As COVID-19 vaccine development crushes previous timelines, the industry is now turning toward the next step of large-scale manufacturing. In order to meet the grueling deadlines that are anticipated, companies are establishing manufacturing capacity "at risk," before products receive any regulatory approvals.
These billion-dollar investments not only require physical capacity but also access to knowledge. Add to this the fact that COVID-19 vaccine development is happening in a massively parallel fashion, and it could be a recipe for disaster.
Who knows what's going on?
The biopharmaceutical industry is notorious for being veiled in secrecy when it comes to methods, know-how, and technologies. Traditionally, manufacturing information secrecy has been considered necessary due to a combination of tight regulatory control and complex, idiosyncratic manufacturing methods.
But considering the public health imperative of the COVID-19 pandemic, knowledge transfer will be essential as firms developing vaccines will need to provide manufacturing information with other firms to make products in large quantities. A recent example of the old way of doing business occurred when Inovio claimed in a June court filing that its own experimental vaccine was being held "hostage" by a contract manufacturer that refused to share manufacturing details.
But the authors of the Science policy forum are encouraged by a recent U.S. Department of Justice ruling that granted a group of six biopharmaceutical companies (Eli Lilly, AbCellera Biologics, Amgen, AstraZeneca, Genentech, and GlaxoSmithKline (GSK)) permission under antitrust laws to exchange "technical information" on each other's manufacturing processes and platforms regarding COVID-19 monoclonal antibodies treatments.
The authors noted that the U.S. government is supporting this type of rapid information exchange and hopes that it will create a foundation with fewer siloes, improved standardization, and less secrecy over manufacturing in the future.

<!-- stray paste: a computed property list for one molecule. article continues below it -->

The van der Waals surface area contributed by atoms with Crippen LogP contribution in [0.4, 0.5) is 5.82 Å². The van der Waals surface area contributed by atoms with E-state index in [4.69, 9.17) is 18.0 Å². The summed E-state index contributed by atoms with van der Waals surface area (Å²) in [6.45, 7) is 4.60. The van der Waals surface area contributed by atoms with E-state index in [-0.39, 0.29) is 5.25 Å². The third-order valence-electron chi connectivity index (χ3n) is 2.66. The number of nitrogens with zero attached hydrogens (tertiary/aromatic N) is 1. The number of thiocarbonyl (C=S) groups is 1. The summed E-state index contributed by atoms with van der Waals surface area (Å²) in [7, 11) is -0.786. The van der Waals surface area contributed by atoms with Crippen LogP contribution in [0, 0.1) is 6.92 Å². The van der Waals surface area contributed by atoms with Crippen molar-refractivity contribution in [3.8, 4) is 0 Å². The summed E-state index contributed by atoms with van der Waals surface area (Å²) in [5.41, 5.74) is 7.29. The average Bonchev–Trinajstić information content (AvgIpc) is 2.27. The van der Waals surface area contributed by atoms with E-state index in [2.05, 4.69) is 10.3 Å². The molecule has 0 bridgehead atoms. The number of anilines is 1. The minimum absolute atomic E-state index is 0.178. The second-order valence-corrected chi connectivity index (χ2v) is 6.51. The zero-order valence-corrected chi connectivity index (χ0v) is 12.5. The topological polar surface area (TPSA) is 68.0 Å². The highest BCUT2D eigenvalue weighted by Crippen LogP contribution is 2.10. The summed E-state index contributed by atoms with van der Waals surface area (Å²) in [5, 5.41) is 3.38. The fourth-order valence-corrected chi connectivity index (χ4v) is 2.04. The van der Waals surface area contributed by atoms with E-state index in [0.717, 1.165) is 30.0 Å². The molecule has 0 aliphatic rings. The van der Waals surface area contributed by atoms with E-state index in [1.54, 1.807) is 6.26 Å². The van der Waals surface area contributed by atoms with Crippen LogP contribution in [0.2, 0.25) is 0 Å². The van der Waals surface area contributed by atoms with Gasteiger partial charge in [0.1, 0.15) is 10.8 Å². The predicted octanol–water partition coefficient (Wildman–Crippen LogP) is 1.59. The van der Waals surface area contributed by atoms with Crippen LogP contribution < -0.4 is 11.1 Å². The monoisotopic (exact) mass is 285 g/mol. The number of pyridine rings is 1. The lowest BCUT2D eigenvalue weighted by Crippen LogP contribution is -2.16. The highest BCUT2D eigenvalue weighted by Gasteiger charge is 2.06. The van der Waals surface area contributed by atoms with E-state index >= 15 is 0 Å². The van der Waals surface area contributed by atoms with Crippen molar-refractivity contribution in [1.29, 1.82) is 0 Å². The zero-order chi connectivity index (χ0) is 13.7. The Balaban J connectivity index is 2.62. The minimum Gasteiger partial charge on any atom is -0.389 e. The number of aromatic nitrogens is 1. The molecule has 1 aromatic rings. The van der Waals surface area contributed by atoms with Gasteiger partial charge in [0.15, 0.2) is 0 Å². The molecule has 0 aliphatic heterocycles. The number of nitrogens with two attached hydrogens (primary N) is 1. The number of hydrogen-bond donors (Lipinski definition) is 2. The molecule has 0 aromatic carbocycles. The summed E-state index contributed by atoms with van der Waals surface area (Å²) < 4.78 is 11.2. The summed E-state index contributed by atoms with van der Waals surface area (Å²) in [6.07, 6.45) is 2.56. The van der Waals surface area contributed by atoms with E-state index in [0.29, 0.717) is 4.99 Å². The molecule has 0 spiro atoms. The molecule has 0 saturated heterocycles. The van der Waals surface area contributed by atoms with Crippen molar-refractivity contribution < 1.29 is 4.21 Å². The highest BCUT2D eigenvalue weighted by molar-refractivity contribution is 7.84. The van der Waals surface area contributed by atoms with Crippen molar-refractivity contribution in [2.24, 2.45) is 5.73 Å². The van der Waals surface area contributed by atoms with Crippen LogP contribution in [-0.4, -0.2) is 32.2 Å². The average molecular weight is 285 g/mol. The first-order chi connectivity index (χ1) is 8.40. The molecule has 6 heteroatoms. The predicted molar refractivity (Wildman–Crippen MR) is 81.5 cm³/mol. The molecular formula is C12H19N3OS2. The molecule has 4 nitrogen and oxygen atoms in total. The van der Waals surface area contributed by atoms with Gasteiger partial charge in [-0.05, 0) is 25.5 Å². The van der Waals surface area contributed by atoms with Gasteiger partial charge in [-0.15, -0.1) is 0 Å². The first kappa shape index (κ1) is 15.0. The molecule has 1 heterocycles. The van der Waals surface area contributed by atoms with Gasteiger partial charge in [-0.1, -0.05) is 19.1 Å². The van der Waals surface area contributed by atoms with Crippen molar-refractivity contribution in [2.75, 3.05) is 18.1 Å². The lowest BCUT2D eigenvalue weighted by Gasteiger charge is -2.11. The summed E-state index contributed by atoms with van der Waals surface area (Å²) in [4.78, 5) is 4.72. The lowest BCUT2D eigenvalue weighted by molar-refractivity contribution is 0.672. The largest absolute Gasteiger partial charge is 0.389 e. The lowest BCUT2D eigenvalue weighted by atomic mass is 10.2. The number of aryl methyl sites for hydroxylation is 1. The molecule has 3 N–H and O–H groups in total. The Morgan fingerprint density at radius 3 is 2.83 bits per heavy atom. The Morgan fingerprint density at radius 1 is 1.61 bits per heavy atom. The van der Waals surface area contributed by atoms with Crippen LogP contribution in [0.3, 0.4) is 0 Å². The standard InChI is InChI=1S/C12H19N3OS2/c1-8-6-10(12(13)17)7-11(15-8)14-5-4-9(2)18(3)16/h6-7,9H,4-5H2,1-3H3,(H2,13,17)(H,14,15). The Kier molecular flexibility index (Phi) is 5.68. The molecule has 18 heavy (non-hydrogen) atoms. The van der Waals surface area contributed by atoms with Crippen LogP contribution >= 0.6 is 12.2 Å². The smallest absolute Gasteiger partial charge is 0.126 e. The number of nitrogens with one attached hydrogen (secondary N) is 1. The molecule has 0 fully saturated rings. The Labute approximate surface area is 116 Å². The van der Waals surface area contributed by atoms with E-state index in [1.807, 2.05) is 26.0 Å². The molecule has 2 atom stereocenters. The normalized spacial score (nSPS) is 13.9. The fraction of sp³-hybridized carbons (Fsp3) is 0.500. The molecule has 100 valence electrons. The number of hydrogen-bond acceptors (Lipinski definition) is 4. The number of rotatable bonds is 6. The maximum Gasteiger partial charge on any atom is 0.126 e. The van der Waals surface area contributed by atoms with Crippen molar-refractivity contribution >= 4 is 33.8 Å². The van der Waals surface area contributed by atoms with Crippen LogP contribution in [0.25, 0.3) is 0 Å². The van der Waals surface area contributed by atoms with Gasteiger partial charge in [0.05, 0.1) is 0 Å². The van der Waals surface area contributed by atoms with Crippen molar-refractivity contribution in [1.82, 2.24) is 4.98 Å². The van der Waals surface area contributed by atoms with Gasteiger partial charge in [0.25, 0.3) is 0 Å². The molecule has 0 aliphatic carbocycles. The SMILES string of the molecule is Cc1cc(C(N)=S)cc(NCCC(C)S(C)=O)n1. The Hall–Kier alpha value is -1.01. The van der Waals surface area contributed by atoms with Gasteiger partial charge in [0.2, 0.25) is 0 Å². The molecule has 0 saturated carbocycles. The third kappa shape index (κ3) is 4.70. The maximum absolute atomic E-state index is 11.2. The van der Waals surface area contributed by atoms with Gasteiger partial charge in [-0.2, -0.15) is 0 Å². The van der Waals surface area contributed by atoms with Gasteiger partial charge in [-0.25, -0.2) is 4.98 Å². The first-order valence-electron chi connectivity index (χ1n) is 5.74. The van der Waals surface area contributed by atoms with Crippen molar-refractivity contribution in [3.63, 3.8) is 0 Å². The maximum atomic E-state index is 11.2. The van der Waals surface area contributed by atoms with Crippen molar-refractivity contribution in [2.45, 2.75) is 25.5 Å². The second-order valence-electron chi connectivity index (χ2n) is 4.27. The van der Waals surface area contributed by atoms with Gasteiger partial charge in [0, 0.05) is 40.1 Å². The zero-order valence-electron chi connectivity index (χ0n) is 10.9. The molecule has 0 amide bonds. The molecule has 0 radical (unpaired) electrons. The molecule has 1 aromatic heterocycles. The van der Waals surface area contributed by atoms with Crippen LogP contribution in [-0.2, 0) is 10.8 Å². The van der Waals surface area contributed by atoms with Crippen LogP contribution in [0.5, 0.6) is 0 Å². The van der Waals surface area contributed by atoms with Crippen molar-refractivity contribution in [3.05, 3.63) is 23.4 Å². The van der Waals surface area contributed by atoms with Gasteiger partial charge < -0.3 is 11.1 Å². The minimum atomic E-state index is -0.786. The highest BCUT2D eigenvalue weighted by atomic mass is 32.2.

What's at stake?
Relevant information for quick and effective scale-up must be readily available for the production of COVID-19 vaccines. Moreover, firm-specific manufacturing knowledge, as well as other types of trade secrets, such as cell lines and production software, could be beneficial to the overarching biologics manufacturing ecosystem.
Among established platforms, knowledge transfer could promote standardization of best practices, while newer technologies (e.g., messenger RNA vaccine platforms) could benefit from greater background or case-specific knowledge.
Some firms have shown a willingness to embrace this idea. For example, Sanofi and GSK are collaborating on a joint vaccine that will require some technology transfer for the production of underlying vaccine elements.
However, the authors warned that knowledge transfer is not trivial. Tacit knowledge -- context-specific, based on experience -- is extensively codified (arranged into rules) due to the regulatory approval process.
Who can create change?
Several entities are situated to facilitate knowledge transfer by providing the right incentives or by providing an infrastructure that promotes it. The authors stated that this will be a largely international endeavor, as the virus knows no borders.
International organizations and national governments seem to be the best candidates for the job. The World Health Organization has supported the idea of a COVID-19 intellectual property pool, which would include provisions related to nonpatent knowledge transfer. Regional organizations, like the European Union, or nongovernmental organizations, like the Coalition for Epidemic Preparedness Innovations, may also have influence over the transfer of knowledge.
The U.S. government through Operation Warp Speed is providing huge amounts of funding to secure future supply of various vaccine candidates (viral vector-based: AstraZeneca, Johnson & Johnson, Sanofi/GSK; RNA-based: Moderna, Pfizer; protein subunit: Novavax). To achieve the required capacity, transfer of manufacturing know-how across firms will have to occur. The U.S. government has already invested in a contract manufacturing firm, Emergent Biosolutions, to reach this end goal.
Broad implications on the industry
Sharing of manufacturing information could drive more robust sharing of information more generally in the biopharmaceutical industry. As opposed to relying on secrecy to limit competition, firms could share basic information about manufacturing processes and rely on increased innovation, flexibility, and quality to be the main factors of competition.
COVID-19 could catalyze the industry to move toward a high-information, high-innovation environment of manufacturing and overcome the challenge of the free-rider dilemma, in which those who benefit from resources do not adequately pay for them. The authors noted that the most important end goal is to make high-quality COVID-19 vaccines available as quickly and broadly as possible, and that sharing information could promote solidarity and spur innovation along the way.
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